"Rise in the presence of the aged, and show respect for the elderly."



Tapes may reveal senior’s treatment, family says”

The Globe and Mail
Tuesday, September 27, 2005, Page S2

VANCOUVER — A woman who says her 90-year-old father was mistreated in

a Kamloops nursing home is fighting in court today to show secretly

made tapes that recorded the last months of his life.

Judy Sellin hid a camera in a teddy bear in her father Stephen

Piccolo’s room at the Overlander extended care facility. The

camera, connected to a remote transmitter and eventually to a

VCR, recorded 240 hours of tape that Ms. Sellin says details the

undignified way her father was treated.

But the Interior Health Authority, which runs Overlander, where

Mr. Piccolo stayed for 13 months before his death last October,

obtained an interim injunction against showing the video, arguing

it was defamatory and violated employees’ privacy.

Now, Ms. Sellin is battling that injunction in a court case that

may settle a balance between those rights to privacy and the

ability of a family to monitor a member’s care.

“That was my father’s private room,” she said. .”It was his home

It’s his privacy that should be protected.

She and her son, Reece, put up a seven-minute documentary

spliced from the tapes on the website of their advocacy group,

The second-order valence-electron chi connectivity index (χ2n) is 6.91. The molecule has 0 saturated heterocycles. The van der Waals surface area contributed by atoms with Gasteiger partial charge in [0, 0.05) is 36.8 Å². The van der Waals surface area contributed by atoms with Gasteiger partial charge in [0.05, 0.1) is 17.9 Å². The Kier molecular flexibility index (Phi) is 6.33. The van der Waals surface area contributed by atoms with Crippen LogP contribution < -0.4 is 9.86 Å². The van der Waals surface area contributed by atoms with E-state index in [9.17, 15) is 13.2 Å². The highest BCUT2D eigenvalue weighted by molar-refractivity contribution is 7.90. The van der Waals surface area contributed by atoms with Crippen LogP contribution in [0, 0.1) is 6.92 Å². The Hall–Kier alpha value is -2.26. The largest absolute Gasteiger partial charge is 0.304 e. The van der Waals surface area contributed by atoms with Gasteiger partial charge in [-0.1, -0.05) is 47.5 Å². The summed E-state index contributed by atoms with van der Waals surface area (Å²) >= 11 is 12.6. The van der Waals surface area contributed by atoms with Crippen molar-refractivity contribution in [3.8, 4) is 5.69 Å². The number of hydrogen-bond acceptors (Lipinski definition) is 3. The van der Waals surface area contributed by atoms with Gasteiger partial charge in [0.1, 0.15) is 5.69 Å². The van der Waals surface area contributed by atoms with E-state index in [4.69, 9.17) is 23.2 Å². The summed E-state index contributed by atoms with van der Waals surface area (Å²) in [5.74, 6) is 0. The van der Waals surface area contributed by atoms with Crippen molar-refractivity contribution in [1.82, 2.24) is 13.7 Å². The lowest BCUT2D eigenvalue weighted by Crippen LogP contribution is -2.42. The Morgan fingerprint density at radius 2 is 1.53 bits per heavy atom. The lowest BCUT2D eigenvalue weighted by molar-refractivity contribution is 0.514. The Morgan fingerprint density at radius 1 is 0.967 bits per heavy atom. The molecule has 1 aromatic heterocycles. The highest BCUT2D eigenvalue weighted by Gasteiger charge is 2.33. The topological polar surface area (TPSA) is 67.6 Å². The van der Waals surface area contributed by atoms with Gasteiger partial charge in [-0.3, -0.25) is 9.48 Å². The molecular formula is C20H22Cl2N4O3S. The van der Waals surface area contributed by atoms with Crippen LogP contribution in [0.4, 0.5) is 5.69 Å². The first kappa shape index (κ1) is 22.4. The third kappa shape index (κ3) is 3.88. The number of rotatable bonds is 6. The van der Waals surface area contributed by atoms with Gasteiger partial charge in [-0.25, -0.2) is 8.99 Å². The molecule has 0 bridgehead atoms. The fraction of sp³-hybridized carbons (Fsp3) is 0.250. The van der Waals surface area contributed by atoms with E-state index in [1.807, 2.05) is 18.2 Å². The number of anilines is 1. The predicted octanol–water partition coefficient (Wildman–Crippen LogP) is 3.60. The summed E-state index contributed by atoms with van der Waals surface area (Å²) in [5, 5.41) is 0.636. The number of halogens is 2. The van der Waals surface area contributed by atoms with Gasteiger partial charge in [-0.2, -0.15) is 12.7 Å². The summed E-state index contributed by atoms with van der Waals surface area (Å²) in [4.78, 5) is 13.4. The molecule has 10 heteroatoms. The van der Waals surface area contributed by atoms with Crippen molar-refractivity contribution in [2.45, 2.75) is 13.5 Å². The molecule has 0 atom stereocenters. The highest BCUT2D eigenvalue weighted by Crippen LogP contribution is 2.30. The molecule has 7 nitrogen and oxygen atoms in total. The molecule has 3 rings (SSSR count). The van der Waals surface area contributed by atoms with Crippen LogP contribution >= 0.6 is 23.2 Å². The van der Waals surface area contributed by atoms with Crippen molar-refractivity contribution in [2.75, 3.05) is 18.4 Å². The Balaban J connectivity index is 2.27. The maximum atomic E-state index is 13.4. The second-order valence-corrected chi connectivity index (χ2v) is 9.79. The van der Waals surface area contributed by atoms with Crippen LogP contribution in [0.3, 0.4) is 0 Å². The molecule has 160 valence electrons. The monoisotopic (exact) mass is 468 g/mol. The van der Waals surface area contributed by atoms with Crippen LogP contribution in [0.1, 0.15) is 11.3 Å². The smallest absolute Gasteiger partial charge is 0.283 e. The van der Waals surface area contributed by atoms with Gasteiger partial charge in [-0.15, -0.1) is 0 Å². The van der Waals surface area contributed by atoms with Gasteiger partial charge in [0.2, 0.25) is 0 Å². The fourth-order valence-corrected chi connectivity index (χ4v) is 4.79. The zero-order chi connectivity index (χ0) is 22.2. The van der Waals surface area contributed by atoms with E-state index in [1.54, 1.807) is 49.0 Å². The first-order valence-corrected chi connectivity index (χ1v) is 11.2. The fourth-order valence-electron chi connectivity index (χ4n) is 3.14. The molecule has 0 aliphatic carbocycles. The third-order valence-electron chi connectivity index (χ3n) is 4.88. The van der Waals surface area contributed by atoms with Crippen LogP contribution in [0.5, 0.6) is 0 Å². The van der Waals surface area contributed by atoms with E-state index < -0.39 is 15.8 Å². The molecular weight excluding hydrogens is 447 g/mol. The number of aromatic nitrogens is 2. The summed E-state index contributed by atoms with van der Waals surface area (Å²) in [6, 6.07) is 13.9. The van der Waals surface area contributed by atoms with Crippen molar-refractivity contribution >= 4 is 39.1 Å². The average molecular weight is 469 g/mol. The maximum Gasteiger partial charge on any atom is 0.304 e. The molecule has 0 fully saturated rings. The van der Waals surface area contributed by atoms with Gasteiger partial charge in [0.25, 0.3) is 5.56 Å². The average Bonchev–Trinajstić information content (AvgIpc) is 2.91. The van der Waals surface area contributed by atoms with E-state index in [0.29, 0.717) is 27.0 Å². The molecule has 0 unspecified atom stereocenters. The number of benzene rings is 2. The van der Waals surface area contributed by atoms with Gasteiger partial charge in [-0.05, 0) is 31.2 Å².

Elderly Liberation Movement Society of British Columbia.

Within 48 hours, the courts ordered that tape off the Internet.

Although some U.S. websites have openly flouted the ban,

the Sellins and B.C. media can’t show the tapes.

In one tape, Mr. Piccolo asks repeatedly for a glass of milk,

according to court affidavits. When he gets one, an aide says,

“If I told you it was horse pee, would you believe me?” Further

in the same affidavit, Mr. Piccolo is described as trying to pull

a sheet over his legs for warmth, but he is ignored for nearly

two hours.

The video was defamatory, said the chief operating officer

of Interior Health, Al Martin.

“We reacted immediately with an internal review, a second internal

review, and then an external review,” he said in an interview.

“We take these things very seriously. Seniors are very

vulnerable individuals and it’s imperative they be properly cared for.”

Those reviews made small recommendations to improve care

at the Overlander facility, but cleared the health authority, he said.

The authority is pursuing the suit to keep the tapes from being

shown because it’s preserving its reputation, he said.

“We feel the tapes were inappropriately obtained, and we’re

suggesting there are some concerns regarding the credibility,” he said.

“We need to protect our organization’s credibility and reputation,

as well as our staff.”

Because of the court injunction, no one investigating the role

of Interior Health was able to see the tapes, he said.

But Mr. Martin said the investigators conducted interviews

that were effective substitutes, he said.

The video is also a powerful weapon for the Sellins’ advocacy

group, which is calling for a provincewide audit of seniors’

care facilities, said Ms. Sellin’s lawyer, John Drayton.

“They want attention to this concern about senior health care.

If this is going to get them more public interest, then they want to show it.”

The Sellins are prepared to blur the faces and modify the

voices of employees in the tapes to get the tapes to be seen, Mr. Drayton said.